Then she shot. He let out a muffled moan, oddly high pitched. He could not tell if he felt pain, only the pressure that seemed to suck his flesh further and further into his chest. Behind him he felt his friend lean forward to inspect him. To his left he saw his friend shift gears and give impetus to the stationary vehicle. As they pulled off at a gradual and lazy pace he felt his head slump forward and the world grow distant. A sound emanated from one of his friends, but it was indistinguishable. It no longer seemed to matter, and the world remained grey.

Beyond tranquility

A line, infinite, steady and straight flows across a plane, three dimensional and soft, with no true horizon. The line,

black as night, moving without moving, collides with itself, or is it another? A mass of squiggles

erupts, chaotic but oddly comforting, and then once again the line bursts forth, or is it another? This line disappears

out of my field of vision, but I’m calm. I see the planes horizon, which is not a

horizon, soft and nearly fuzzy. A sense of tranquility envelopes me, invades me, infects me. In those fleeting

moments I know truth, truth without meaning, without reason. Truth without

truth. Inescapable. But I do not wish to escape, I wish to stay, to wander, to wonder.

This is all, incomprehensible but still so simple, so pure. A world, a plane, a line. Black, white. Then I, the

only color, devoid of color, I see myself while I am myself, watching, seeing,

experiencing, knowing and not knowing, wishing it not to end. But it must, it does, lost in my

void. Such is my dream.


A marriage, a chimp, and a lost phone

I don’t remember who was getting married, or why, when, or where, but I do vaguely remember the chimp. No one had told me what the purpose of the chimp was but they had wanted it so there it was, in the church, a member of the congregation. The chimp was unsettling to me, being more human-like than normal. Her big black eyes bore holes through my skull every time she looked at me. But what was I going to do? It was their wedding and I would just have to put up with it.

To be honest I am not even sure why they invited me to their wedding. The bride’s parents were not particularly fond of me although they maintained a polite demeanor. As I slipped in, late of course, and sought a seat on the empty left side of the church the bride’s father turned to me sharply and motioned for me to sit on the right side.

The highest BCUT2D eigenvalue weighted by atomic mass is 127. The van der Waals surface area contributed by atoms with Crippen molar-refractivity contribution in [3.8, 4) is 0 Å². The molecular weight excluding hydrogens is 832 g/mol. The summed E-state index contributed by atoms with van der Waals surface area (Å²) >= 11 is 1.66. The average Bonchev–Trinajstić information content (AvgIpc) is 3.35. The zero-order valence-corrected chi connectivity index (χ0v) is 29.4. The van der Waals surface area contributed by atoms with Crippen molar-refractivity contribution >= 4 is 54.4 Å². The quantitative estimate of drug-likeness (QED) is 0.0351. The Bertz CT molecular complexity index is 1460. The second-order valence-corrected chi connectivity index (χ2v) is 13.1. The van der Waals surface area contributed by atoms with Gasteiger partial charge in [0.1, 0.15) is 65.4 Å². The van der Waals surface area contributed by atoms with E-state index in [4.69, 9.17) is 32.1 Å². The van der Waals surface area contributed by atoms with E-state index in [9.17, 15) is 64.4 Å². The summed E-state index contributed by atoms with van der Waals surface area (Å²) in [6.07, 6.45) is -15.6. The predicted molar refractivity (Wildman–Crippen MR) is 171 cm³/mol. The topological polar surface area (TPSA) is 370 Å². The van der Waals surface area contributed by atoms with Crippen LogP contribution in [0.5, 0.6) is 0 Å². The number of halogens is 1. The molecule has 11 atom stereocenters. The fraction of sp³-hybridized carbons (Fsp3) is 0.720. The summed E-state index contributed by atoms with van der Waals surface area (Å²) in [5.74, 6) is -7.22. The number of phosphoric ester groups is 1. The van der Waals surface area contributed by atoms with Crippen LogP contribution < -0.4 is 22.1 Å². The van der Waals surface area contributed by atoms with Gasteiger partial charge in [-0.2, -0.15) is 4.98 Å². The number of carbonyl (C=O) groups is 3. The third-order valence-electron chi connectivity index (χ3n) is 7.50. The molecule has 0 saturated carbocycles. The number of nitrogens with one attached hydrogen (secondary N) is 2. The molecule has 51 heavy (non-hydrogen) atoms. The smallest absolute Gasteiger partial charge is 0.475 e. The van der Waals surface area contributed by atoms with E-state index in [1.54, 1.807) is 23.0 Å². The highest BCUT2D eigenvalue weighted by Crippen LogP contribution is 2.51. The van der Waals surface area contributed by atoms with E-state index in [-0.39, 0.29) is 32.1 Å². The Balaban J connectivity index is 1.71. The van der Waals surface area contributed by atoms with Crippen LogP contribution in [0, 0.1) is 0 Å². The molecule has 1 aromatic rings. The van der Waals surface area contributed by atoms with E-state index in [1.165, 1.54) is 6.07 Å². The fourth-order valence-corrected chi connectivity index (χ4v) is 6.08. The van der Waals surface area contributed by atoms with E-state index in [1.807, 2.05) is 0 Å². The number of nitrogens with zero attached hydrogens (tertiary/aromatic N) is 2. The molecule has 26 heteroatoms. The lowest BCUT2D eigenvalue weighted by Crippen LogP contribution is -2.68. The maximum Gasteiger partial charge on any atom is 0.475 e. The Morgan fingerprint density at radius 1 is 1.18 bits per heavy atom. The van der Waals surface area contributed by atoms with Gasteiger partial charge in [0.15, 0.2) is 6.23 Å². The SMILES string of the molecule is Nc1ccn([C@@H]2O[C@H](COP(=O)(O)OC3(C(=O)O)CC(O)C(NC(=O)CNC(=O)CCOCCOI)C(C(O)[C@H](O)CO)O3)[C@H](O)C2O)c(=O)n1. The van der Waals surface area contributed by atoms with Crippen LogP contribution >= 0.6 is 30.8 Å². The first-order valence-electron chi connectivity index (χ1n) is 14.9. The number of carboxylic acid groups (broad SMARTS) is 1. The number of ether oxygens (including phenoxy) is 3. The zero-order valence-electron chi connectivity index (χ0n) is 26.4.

“That side is for the guests”, he explained. What guests? I thought to myself. Were we not guests? I got the notion from him that the true guests would be the random visitors passing through for the spectacle. Inevitably the left side remained empty for most of the wedding and aside from drawing some attention to myself for making noise the wedding was nondescript.

It was after the wedding, when my friends and I were making our way down the streets, that I suddenly realized I no longer had my phone. I had a phone on me but when I had pulled it out of my pocket I saw that it how somehow been swapped. My first thought was that the two boys we had sprinted from, specifically out of fear that they were going to try and steal our phones, had somehow managed to sneak a hand in my pocket and switched it. I felt a wave of anxiety begin to work its way over me as I considered all I had lost along with that phone. I wanted it back, I needed it back, and my friends did not seem to care.

Of course, those two boys might not have stolen my phone. Perhaps I had dropped it on leaving the church, or I could have accidentally picked up the wrong phone. I began retracing my steps in the hopes of finding it lying on the sidewalk and while I did manage to find two others that looked similar to mine, I had no luck.

When I finally arrived at the church again the doors had been shut and the lights turned out. The wedding was now over and the church, once relatively lively, seemed barren and sad. I peered in through the small door window and looked at the pitch black of the church’s interior. I guess I was not going to get my phone. As I began to leave I heard a soft murmur emanate from the back of the church. I peered in through the small window again and saw a small figure slowly appear from the blackness behind it. It was the chimp, her massive black eyes looking up at me beggingly. I felt that great unease again, and as she got closer to the door her short stature disappeared underneath the sill of the little window. I had had enough and turning around I left without another thought.


For the Intermittent Writer


Short books about albums. Published by Bloomsbury.